[sw-l] Signed English, not English Sign Language?

Sandy Fleming sandy at FLEIMIN.DEMON.CO.UK
Mon Jan 31 16:53:53 UTC 2005

Hi List :)

Just for further thoughts on this...

In the UK we say "Signed English" to mean BSL signs that correspond to
English word-for-word. New signs are made up for words like "the", "a", "to"
and "and" that aren't used in BSL, and also for inflections such as "-ed" at
the end of past tense verbs and so on.

This is useful (I guess) for teaching English but obviously very tedious as
a means of communication. So we also have SSE - "Sign Supported English" -
which continually glosses spoken English or spoken English mouth movements
with BSL signs - so words like "the", "a", "to" and "and" are dropped, as
are English inflections. This is still not very satisfactory - you need to
know two languages to use it and you can still misunderstand due to failing
to lipread inflections and so on, but it's often used by deafened people who
don't want to learn proper BSL.


-----Original Message-----
From: owner-sw-l at majordomo.valenciacc.edu
[mailto:owner-sw-l at majordomo.valenciacc.edu]On Behalf Of Tini Pel
Sent: 31 January 2005 15:21
To: sw-l at majordomo.valenciacc.edu
Subject: Re: [sw-l] Signed English, not English Sign Language?

Thank you Charles, you made a lot of sense
I have made a print-out of  Valerie's, Shane and your messages and I will
show it to the teachers here.
I understand Valerie's explanation to called it  "Signed English"
Thanks for showing interrest, I really appreciate the help
----- Original Message -----
From: Charles Butler
To: sw-l at majordomo.valenciacc.edu
Sent: Monday, January 31, 2005 12:29 AM
Subject: Re: [sw-l] Signed English, not English Sign Language?

Some generally used terms.

ASL - a signed language with its own grammar, which uses some nouns and
verbs which have Englsh equivalents, but has, as any other language, its own
idioms and expressions that are not "one to one" correspondences.

PSE - Pidgin Signed English.   The words (nouns, verbs, adjectives) of ASL
in a more English grammar order.  This does not include noun endings like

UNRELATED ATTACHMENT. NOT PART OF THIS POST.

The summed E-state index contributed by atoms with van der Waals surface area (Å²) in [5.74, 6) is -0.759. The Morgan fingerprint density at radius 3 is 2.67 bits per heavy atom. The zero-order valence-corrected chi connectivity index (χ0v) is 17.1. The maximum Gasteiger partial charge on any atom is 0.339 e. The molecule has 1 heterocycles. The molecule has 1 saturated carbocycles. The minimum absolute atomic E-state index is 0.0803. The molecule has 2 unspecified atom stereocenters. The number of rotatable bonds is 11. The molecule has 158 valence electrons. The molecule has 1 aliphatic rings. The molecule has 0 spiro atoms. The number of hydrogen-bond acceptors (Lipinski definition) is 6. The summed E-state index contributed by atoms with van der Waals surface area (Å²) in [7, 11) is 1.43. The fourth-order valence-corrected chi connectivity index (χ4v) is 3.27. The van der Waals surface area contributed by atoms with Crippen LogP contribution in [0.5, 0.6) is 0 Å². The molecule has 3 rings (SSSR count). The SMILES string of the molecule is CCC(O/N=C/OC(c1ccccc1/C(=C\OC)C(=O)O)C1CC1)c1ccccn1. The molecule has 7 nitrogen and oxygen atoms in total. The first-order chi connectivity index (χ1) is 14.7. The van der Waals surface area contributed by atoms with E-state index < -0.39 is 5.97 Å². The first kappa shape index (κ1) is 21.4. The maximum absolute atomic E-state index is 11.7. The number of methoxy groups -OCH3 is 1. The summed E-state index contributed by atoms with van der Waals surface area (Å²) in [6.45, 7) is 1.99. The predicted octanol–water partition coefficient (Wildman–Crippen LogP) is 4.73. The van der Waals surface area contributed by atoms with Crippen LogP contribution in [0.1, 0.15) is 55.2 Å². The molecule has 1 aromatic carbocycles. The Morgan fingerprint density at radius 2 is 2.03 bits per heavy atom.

"ment" or "ed" but more like "my judge faulty" for "my judgement is faulty"
which is sort of middle ground between ASL and Signed English.

SEE - Signed Exact English - This is an invention of the public school
system to teach children who use ASL the words of ASL in English grammar
order complete with English word endings.  Because ASL has different words
for "bear" and "bare" (for example) it really does require a knowledge of
both languages for "meaning".  They fingerspell "ed" or "s" or "the" or lots
of the other little words that make English verbs make sense.  "Have" (as
the helping verb), I have told you so (meaning past tense) is often signed
with "have" (possession) sign from ASL, so there is much confusion on a
grammatical level.  I am NOT an expert in SEE.

I think it is likely, Tini, that you are using some variant of PSE because
you don't use all the little "particles" that make English grammar English,
but signs in English grammar order.  I tend to use SW in that way myself,
with sometimes leaning more toward ASL and sometimes more toward SEE
depending on the audience.  Some late-life learning users of Signed Language
have more English grammar, some less.

Make sense?

Charles Butler

Valerie Sutton <sutton at signwriting.org> wrote:
SignWriting List
January 30, 2005

Hello Everyone and Tini -
I am no expert, but I thought that when you are signing in English word
order, that that is called Signed English. Not English Sign Language,
which would mean a dialect of British Sign Language to me! But it is
not for me to say. Here in the US, ESL stands for ...English as a
Second Language.. and there are ESL teachers who teach English to
native Spanish speakers...smile...It is ok, Tini - If it is not true
ASL it is good that you have at least differentiated from that...Val


On Jan 30, 2005, at 12:03 PM, Tini Pel wrote:

> Hello Valerie,
> Thank you for the compliments and mentioning on the list about the
> poem. It has been a long time since I did Sign Writing a poem. It made
>! ; me sit with my dictionary again, which was a very good exercise.
> I am still working on your family poem off and on. But I will
> eventually get it.
> You wrote:
> I have a question about your term CESL...for
> Canadian-English-Sign-Language...That is usually called ASL, is it
> not? Or is CESL a separate and unique Sign Language? I never heard
> that term before...
> The reason I said Canadian English. Over the years I have noticed that
> ESL from England at times, is slightly different, as is the Quebec
> French with the French from France
> I have been working together with a deaf person who was at Bellville .
> You may remember me talking about him. He use to correct me often by
> saying that a certain word in ASL was different from his language and
> at times became upset about it. Ofcourse I was taking lessons from him
> ! so I had to follow his language.
> I am also working with a group of school teachers. Since deaf children
> are now schooled in the elementary schools, the teachers want to learn
> to sign in English for the purpose  of the children to learn to read.
> They don't want ASL because of the grammar.
> I had them read the poem and they loved it.
> I did not know what else to call it, so therefore Canadian English. If
> I am wrong I am open for corrections. Please do so.
> I have been following your latest lessons and printed them all out, so
> when I have time over week-ends I will try it out.
> Thank you so much for that !!!!!
> L.I.F.E.
> Tini.

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